Functional and structural responses of bacterial and methanogen communities to 3-year warming incubation in different depths of peat mire

Seon Young Kim, Chris Freeman, Nathalie Fenner, Hojeong Kang

Research output: Contribution to journalArticle

29 Citations (Scopus)

Abstract

Global warming is expected to have greater impacts on northern peatlands in coming decade than most other ecosystems. Bacterial and methanogen communities in peatlands play a role in greenhouse gas emissions, and provide a feedback to global climate change. We investigated 3-degree warming effects on gas emissions (CO2 and CH4) and bacterial and methanogen communities in different depths of peat mire for 3 growing seasons. Warming doubled CO2 fluxes from the warming treatments compared to that from the control (P=0.08). Although CH4 fluxes were higher in the warming treatment, it was not a significant increase. Warming caused a shift in the composition of bacterial communities in the surface (1-3cm, P<0.01) and middle layers (9-11cm, P<0.01), but not in the deep layer (17-19cm). There were few changes in the diversity indices and quantity of bacterial communities due to the warming treatments. Warming significantly decreased the richness, Shannon diversity index, and quantity of methanogens. However, the composition was hardly related to temperature. The ratios of methanogens to bacteria in terms of gene copy numbers significantly decreased by a factor of 2-6 due to elevated temperature. The composition and diversity of bacteria and methanogens, respectively, were significantly related to soil depth. Temperature and soil depth interacted significantly on the bacterial diversity (P=0.01). The results suggest that warming is likely to influence the function and structure of microbial communities in peatlands. However, warming effects would be different with the type of microbial community and soil depth. Warming could favor bacterial communities over methanogens, which may induce changes in balance between CO2 and CH4 emissions from peatlands.

Original languageEnglish
Pages (from-to)23-30
Number of pages8
JournalApplied Soil Ecology
Volume57
DOIs
Publication statusPublished - 2012 Jun 1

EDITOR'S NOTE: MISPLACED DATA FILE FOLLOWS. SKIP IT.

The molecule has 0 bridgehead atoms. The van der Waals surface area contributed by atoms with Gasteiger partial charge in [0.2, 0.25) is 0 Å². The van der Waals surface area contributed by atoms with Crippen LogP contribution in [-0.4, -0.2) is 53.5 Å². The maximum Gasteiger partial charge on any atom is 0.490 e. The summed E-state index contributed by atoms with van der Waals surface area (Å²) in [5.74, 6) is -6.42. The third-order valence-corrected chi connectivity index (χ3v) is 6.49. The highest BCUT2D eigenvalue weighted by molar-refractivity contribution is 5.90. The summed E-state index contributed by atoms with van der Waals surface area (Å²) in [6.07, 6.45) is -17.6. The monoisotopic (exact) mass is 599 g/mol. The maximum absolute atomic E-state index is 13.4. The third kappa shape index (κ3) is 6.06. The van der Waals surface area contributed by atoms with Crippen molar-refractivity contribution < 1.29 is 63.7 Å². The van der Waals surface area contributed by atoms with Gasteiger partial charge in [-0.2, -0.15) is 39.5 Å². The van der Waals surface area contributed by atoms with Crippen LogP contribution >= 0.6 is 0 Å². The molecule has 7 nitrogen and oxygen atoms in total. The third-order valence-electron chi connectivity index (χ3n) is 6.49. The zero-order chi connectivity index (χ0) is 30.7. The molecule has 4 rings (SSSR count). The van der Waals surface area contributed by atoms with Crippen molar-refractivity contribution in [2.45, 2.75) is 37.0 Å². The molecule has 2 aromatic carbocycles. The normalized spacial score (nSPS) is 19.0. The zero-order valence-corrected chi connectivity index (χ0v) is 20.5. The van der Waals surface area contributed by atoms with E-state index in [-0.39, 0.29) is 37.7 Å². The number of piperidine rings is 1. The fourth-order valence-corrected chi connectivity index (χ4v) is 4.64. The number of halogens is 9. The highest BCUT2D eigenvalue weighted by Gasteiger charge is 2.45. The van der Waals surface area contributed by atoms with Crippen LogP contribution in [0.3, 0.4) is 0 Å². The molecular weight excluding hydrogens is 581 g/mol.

Fingerprint

structural response
methanogens
functional response
mire
peat
Soil
warming
incubation
peatlands
bacterial communities
soil depth
Temperature
peatland
Gases
Bacteria
Global Warming
Gene Dosage
microbial communities
Climate Change
Ecosystem

All Science Journal Classification (ASJC) codes

  • Ecology
  • Agricultural and Biological Sciences (miscellaneous)
  • Soil Science

Cite this

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abstract = "Global warming is expected to have greater impacts on northern peatlands in coming decade than most other ecosystems. Bacterial and methanogen communities in peatlands play a role in greenhouse gas emissions, and provide a feedback to global climate change. We investigated 3-degree warming effects on gas emissions (CO2 and CH4) and bacterial and methanogen communities in different depths of peat mire for 3 growing seasons. Warming doubled CO2 fluxes from the warming treatments compared to that from the control (P=0.08). Although CH4 fluxes were higher in the warming treatment, it was not a significant increase. Warming caused a shift in the composition of bacterial communities in the surface (1-3cm, P<0.01) and middle layers (9-11cm, P<0.01), but not in the deep layer (17-19cm). There were few changes in the diversity indices and quantity of bacterial communities due to the warming treatments. Warming significantly decreased the richness, Shannon diversity index, and quantity of methanogens. However, the composition was hardly related to temperature. The ratios of methanogens to bacteria in terms of gene copy numbers significantly decreased by a factor of 2-6 due to elevated temperature. The composition and diversity of bacteria and methanogens, respectively, were significantly related to soil depth. Temperature and soil depth interacted significantly on the bacterial diversity (P=0.01). The results suggest that warming is likely to influence the function and structure of microbial communities in peatlands. However, warming effects would be different with the type of microbial community and soil depth. Warming could favor bacterial communities over methanogens, which may induce changes in balance between CO2 and CH4 emissions from peatlands.",
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Functional and structural responses of bacterial and methanogen communities to 3-year warming incubation in different depths of peat mire. / Kim, Seon Young; Freeman, Chris; Fenner, Nathalie; Kang, Hojeong.

In: Applied Soil Ecology, Vol. 57, 01.06.2012, p. 23-30.

Research output: Contribution to journalArticle

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